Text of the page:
In North Carolina, the crime of battery is taken very seriously, especially when children are involved. When the case includes an unborn child, the penalties faced can be even harsher.
In January, a Raleigh man was arrested after attacking a pregnant woman. He now faces charges not only for assault but also the battery of her unborn child. He threw a shelf at a woman who was eight months pregnant, and it struck her on the side of her abdomen.
Pregnancy takes many months, and it may not always look obvious, but that doesn’t excuse you from charges for battery of an unborn child. They can happen at any stage of pregnancy – even if you can’t tell the woman is pregnant. Here’s what you need to know about these charges in North Carolina, including the penalties you might receive if convicted.
Assault on a Woman in North Carolina
Under North Carolina law, when an adult male over the age of 18 threatens or enacts bodily harm against a woman, that qualifies as assault. However, the battery of an unborn child counts as a separate offense from this first assault. This offense can be drawn, of course, when a pregnant woman is assaulted or battered. It’s lesser-known in North Carolina law, but it can be used if prosecutors feel the crime fits the bill.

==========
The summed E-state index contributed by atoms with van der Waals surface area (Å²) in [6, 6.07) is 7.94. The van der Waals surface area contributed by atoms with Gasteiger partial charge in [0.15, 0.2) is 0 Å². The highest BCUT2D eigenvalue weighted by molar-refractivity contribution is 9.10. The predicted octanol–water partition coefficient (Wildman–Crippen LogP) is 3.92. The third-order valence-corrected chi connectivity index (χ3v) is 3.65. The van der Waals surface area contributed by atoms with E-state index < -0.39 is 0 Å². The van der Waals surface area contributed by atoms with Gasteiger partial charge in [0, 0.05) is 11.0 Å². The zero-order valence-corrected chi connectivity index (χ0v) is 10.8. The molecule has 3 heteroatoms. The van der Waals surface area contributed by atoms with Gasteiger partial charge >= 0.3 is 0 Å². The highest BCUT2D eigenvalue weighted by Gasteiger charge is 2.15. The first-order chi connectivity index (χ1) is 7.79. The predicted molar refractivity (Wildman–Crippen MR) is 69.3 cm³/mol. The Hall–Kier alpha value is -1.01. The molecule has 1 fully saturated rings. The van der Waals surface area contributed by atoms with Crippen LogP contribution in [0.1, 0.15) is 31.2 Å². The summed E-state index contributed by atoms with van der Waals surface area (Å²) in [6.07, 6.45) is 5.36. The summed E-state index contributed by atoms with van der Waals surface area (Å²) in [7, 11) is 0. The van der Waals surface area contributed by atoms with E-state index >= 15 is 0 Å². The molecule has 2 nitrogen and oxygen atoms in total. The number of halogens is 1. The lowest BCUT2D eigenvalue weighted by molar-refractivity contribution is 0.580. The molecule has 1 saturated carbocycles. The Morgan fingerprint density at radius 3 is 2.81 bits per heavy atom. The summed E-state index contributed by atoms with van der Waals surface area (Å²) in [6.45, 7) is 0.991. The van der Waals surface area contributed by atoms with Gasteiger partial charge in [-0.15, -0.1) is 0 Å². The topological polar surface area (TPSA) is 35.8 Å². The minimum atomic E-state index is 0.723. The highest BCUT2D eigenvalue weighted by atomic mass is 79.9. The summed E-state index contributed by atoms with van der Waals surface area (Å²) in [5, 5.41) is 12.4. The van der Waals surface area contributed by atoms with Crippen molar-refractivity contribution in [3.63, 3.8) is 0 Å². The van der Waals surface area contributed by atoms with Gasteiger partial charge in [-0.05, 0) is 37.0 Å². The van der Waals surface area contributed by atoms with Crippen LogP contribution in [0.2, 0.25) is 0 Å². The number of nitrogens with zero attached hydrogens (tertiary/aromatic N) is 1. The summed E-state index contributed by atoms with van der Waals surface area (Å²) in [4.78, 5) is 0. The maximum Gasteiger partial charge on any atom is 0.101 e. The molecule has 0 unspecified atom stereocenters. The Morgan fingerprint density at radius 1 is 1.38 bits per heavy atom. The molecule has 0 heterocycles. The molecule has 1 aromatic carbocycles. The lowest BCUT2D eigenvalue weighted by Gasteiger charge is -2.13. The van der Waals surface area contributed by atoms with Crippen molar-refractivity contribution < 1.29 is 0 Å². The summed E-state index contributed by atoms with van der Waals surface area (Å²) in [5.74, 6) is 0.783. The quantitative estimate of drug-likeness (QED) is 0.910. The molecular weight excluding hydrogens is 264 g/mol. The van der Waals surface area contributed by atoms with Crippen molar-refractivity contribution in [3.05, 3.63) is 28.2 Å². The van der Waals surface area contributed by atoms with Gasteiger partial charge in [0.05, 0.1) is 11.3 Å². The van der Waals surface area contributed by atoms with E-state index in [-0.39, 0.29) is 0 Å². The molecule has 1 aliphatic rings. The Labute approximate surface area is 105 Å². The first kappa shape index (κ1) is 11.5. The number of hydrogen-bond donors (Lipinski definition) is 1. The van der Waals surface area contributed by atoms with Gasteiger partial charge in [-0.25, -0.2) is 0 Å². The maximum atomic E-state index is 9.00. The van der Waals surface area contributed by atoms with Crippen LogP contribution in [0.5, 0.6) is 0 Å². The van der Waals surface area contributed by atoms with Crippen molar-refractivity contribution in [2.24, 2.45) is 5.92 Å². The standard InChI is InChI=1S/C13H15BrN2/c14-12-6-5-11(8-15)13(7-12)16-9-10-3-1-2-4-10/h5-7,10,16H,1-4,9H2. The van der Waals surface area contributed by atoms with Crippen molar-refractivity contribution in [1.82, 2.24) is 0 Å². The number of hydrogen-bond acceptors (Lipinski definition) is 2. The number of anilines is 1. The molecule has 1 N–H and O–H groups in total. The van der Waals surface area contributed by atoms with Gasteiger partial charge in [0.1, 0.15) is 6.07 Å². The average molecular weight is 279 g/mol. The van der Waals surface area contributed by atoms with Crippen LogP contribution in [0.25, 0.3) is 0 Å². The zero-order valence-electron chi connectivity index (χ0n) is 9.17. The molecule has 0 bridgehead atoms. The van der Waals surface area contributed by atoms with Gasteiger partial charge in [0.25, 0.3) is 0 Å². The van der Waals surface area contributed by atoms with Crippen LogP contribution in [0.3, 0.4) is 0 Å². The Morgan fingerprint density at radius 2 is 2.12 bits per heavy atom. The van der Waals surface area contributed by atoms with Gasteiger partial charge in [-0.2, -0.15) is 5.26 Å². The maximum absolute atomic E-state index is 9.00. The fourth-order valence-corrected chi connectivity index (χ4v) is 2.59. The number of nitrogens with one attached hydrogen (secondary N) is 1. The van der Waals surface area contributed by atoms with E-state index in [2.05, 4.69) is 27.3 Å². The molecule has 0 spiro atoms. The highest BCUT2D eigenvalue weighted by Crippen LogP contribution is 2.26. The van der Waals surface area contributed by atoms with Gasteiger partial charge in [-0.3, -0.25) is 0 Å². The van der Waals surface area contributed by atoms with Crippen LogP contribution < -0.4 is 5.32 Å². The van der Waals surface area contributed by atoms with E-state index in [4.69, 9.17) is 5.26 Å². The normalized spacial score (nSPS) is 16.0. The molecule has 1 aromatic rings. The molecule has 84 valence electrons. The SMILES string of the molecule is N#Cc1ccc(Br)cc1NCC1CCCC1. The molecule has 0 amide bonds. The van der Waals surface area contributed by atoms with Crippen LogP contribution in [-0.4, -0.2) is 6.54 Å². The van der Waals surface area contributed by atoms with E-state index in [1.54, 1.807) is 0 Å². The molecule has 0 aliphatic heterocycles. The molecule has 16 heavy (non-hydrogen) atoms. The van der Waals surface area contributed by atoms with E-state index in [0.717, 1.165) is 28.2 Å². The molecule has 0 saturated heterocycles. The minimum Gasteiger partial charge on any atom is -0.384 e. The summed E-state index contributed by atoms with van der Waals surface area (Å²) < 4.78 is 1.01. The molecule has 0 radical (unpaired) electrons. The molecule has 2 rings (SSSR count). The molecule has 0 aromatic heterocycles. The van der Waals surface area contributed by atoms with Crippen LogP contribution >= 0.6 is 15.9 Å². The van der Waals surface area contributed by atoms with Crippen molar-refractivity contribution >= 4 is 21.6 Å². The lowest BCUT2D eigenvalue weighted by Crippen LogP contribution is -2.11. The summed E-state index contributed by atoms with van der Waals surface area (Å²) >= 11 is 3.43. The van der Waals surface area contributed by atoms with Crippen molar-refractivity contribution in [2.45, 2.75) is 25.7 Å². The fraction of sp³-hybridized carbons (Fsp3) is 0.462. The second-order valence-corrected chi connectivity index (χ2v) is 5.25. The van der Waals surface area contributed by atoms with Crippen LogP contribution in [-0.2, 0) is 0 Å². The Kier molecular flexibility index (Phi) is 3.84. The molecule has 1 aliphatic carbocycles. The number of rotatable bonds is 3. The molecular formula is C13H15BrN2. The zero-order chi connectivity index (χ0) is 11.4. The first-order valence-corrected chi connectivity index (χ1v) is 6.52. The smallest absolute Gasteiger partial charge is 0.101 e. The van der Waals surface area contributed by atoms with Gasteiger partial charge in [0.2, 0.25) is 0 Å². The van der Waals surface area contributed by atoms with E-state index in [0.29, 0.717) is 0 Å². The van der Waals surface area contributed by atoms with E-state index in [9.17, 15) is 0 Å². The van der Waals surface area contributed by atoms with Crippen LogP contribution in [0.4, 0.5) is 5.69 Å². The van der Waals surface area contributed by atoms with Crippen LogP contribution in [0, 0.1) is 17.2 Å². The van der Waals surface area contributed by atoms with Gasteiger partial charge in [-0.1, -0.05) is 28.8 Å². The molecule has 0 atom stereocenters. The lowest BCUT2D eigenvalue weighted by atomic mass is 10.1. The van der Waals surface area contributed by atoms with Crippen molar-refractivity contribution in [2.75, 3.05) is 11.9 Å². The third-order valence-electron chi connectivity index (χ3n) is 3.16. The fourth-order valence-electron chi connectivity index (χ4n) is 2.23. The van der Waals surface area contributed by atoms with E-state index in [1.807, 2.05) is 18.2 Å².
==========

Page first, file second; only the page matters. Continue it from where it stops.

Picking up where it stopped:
Assault on a woman is a Class A1 misdemeanor in North Carolina. This is punishable by as many as 150 days in prison. But if found guilty of battery of an unborn child, that’s considered a separate Class A1 misdemeanor subject to duplicate penalties.
Are There Defenses?
In North Carolina, several defenses for the battery of an unborn child can be used if they apply to your situation. After all, you are innocent until proven guilty, so you have the right to mount a proper defense in court.
Some common defenses to this charge include:
Intent is what motivated you to commit a crime. Prosecutors must show that you knowingly battered an unborn child. If you can show that there was no intention to do so, that fact can form part of your defense.
The Offense was an Accident
Accidents happen, and unfortunately they can involve pregnant women and their unborn baby. If the incident for which you’re being charged was an accident, that needs to be demonstrated. For instance, if you fell and accidentally pushed a pregnant woman, that action is defensible in court. An experienced attorney will understand the details of your case and present this defense when applicable.
Physical Harm Did Not Occur
If there was no injury as a result of the battery, the prosecution may lack grounds to find you guilty of battery of an unborn child. With solid evidence that no harm occurred, this is a good defense.
Legal Justification for Your Actions
If your actions can be legally justified, you may not be found guilty of battery of an unborn child. Your lawyer can advise regarding whether or not this is the best defense for your situation.
Contact an attorney to understand your rights if you’ve been charged with battery, so you can get to work on the best defense possible.